So 2014 is drawing to a close. I have been fortunate this year to have been a seed-stage investor in two companies that had “exits”. I have had a good dose of high-fives and congrats. I have hugged and congratulated the founders.
We are just a bunch of awesome founders and awesome investors, that are just, well….awesome. Nothing like an exit to make you think you are growing a long horn out of your forehead. 😮
While there is certainly some truth to that (the awesome part, not the horn). It’s easy to get caught-up in the mythology surrounding these kind of successes (and the even larger successes we all read about). To perpetuate the fairy tales of “unicorns”.
We like to deify people: awesome, unstoppable founders; super-smart, prescient investors. In retrospect, our stories of success sound great. Easy even. We tell hockey stick narratives that easily connect the dots from seed to success to exit. Hindsight and ego stroking are AMAZING……sadly however, they’re just not that useful, especially to others.
Here are a few thoughts and realizations that are hopefully more valuable (at least more valuable than me doing another victory lap around my ego).
First, death to “UNICORNS”! Not the kind that my 7-year old daughter likes (although I got to say I hate them too), but death to the kind with names like Facebook, Uber, WhatsAp, and Instagram. The ones with names like Andreesen, Musk, Thiel, Wilson (Fred), and Conway (Ron)….Well, I don’t actually want them dead. These companies and people are awesome and interesting. But we need to kill off our hero worship, and our breathless focus on the “fairytale rise” of the company/founder. This stuff is candy. Tastes good. This stuff is like reading the NY Post or watching Kardashians. Entertaining. Makes you want more. Can even fill you up. But fundamentally…..empty.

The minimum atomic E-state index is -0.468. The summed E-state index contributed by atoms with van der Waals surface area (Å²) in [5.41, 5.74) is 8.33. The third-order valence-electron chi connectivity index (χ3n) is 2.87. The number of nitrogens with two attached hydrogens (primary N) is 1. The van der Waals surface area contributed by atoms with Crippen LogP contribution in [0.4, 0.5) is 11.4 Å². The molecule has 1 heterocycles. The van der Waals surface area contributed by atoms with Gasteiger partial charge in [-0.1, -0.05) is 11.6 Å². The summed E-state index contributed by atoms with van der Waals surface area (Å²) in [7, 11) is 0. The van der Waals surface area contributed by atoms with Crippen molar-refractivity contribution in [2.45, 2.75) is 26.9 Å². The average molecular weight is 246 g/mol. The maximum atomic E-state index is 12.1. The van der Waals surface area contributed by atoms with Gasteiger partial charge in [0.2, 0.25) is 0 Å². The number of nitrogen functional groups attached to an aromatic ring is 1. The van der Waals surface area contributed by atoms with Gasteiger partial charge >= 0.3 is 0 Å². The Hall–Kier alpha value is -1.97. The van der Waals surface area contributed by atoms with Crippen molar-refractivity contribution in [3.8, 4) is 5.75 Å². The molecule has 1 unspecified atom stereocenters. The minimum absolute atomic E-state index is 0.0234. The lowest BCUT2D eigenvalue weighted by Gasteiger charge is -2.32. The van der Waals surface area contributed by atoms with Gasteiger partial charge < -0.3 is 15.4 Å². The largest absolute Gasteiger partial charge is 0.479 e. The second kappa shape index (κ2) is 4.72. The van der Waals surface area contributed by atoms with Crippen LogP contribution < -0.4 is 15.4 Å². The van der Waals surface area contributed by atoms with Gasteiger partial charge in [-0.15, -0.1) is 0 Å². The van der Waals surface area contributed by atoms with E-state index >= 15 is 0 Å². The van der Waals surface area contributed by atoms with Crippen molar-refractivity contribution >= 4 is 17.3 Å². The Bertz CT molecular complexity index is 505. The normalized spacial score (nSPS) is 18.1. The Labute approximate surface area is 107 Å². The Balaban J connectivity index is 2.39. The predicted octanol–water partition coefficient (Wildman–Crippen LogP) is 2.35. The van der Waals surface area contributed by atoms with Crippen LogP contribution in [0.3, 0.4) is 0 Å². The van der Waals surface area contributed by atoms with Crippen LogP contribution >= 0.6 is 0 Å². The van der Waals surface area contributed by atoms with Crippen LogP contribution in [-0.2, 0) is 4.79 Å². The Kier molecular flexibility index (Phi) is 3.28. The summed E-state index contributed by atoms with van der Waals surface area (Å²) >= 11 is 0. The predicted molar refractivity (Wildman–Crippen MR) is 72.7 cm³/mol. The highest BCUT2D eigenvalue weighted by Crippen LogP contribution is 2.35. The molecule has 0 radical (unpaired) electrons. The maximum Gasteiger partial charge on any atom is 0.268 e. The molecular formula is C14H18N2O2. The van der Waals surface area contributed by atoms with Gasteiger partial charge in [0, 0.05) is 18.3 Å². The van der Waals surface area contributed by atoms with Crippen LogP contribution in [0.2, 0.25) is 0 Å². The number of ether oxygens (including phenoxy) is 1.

There is nothing actionable that you can take away from studying Zuckerberg’s rise. Or Uber’s story. Why? Well, you are looking at the outliers of the outliers. The exceptions, to the exceptions, to the rule. They just don’t say much about the “rule” e.g. the core forces at work in business and tech, or suggest what you can actually do in the real world. Perhaps if you could have Peter Theil as a real advisor. Certainly, if YOU actually lived through the rise of Instagram from the inside. Then you would extract real value. But, you don’t (know Thiel) and you didn’t (live inside Instagram); me neither.
Nope. I’m not a unicorn. Neither are you.
None of the founders I know are. Certainly not the founders and investors involved in my two “exits”. These two companies wouldn’t be fairy tale stories. They would be more like first-hand accounts from the soldiers in the trenches, victories and defeats, the fog of war, the deaths of close friends, the lessons learned, and ultimately…. redemption and a major battle won.
So what are some other take-aways?
It takes a long time. Really. A long road for both founders and investors. And often the exit isn’t even the end of the road, the road just continues. Both of these two exits were from seed investments I made in 2007. So from seed to exit: ~7 years. Do you even remember what you were focused on 7 years ago? The founders for each will continue on with their companies or with the acquirer for years longer. Given the earn-out structure of one, it will be several years before I see all of my return on investment. These kind of timeframes are the norm. Live for today, but realize you are playing the Long Game.
There are a lot of ups and down. There were major fallouts among founders. Founders that were kicked out. There were (multiple) near-death experiences with cash flow. There were things we passionately believed (maybe even KNEW!) to be true…. that were later thrown out with the garbage. There were many, many, many, pivots, adjustments, disappointments, and mistakes. As a result, I have new found appreciation for perseverance. It’s a just a must have for founders (and the investors that back them). It’s the shock absorber and endless fuel supply that enables you to somehow power through all the bumps and detours.
So……FU to the unicorns. Live in the real world. Learn from real people and real stories.